A Co Mayo man has become the first taxi driver in the country to be fined for smoking in his vehicle. Peter Edwards, from Rathkip, was caught smoking by a health service inspector at a taxi rank in Ballina last February. He pleaded guilty to breaching the smoking ban yesterday and was ordered to pay €250 to the Irish Cancer Society and €300 in costs incurred by the Health Services Executive.
Related archived article from Nov-2003
In order to support taxi drivers in their efforts to enforce no smoking in
their vehicles, the Environmental Health Department of the Midland Health
Board presented Mattie Egerton of the National Taxi Drivers Union, with 'No
Smoking' air fresheners bearing the Midland Health Board logo.
Under the Tobacco (Health Promotion and Protection) Regulations 1995, it is illegal for both the passenger and the driver to smoke in a taxi. Responsibility lies with the taxi driver to ensure that his vehicle is smoke free and to display no smoking signs. Currently, the penalty for a taxi driver allowing smoking to occur is €635, and for the individual who smokes is €127. These penalties are set to rise however with the introduction of the new Tobacco Smoking (Prohibition) Regulations 2003, which was to come into effect in February 2004. The fine for the driver and the passenger now rises to €1900.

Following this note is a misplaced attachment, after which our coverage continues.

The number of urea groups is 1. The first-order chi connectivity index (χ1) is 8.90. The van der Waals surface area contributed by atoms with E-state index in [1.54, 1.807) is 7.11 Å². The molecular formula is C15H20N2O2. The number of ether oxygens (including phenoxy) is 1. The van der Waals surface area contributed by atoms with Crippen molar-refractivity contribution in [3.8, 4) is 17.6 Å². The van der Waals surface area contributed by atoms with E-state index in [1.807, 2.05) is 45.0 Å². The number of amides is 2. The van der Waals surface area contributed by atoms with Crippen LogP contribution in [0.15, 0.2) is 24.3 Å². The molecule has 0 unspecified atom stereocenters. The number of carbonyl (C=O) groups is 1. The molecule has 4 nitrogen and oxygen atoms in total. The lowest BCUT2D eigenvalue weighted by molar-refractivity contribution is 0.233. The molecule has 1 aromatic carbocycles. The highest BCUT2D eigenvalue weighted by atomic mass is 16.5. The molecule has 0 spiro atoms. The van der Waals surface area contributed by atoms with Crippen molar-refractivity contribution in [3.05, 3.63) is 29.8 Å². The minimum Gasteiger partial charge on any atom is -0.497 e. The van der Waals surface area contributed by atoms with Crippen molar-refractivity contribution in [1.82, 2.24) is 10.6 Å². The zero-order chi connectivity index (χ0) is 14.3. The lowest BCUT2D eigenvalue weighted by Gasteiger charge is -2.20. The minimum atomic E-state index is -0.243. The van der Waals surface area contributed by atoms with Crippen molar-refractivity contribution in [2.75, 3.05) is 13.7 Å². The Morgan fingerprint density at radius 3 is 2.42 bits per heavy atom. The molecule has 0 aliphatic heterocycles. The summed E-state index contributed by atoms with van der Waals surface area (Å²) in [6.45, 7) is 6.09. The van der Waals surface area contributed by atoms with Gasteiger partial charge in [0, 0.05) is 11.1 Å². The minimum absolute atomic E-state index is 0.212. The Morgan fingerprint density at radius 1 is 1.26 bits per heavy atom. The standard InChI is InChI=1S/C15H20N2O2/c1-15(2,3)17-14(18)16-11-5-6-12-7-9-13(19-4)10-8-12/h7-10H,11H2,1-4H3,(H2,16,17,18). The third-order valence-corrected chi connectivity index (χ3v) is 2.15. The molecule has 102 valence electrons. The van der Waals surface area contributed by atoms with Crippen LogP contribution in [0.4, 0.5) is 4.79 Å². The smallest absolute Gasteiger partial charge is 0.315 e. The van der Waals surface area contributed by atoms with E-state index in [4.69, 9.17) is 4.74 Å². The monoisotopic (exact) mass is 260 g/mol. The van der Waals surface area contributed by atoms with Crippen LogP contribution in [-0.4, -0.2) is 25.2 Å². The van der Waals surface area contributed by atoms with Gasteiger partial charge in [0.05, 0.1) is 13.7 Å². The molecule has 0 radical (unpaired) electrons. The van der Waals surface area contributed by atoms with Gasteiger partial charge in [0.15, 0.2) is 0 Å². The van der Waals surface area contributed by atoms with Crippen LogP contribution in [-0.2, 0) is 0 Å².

Efforts have been made by many taxi drivers to eliminate smoking, but the co-operation of the public is required and customers must take responsibility and realise that smoking in a taxi is not acceptable and leaves himself as well as the taxi driver liable to prosecution.
Existing legislation which bans smoking in certain places eg cinemas, bingo halls, schools, a section of the seating area in restaurants, taxis etc., will be considerably strengthened by the introduction of the new Tobacco Smoking (Prohibition) Regulations 2003 which will extend the smoking ban to new locations. This measure has been taken by Minister for Health, Michael Martin TD in light of scientific evidence presented to him in a study undertaken by the Office of Tobacco Control and the Health and Safety Authority. Tobacco use is the leading cause of preventable death in Ireland, and each year about 6000 people die prematurely from diseases caused by tobacco smoke. Ill-effects among workers who are non-smokers exposed to smoking in the workplace include an increased risk of heart disease and an increased risk of lung cancer.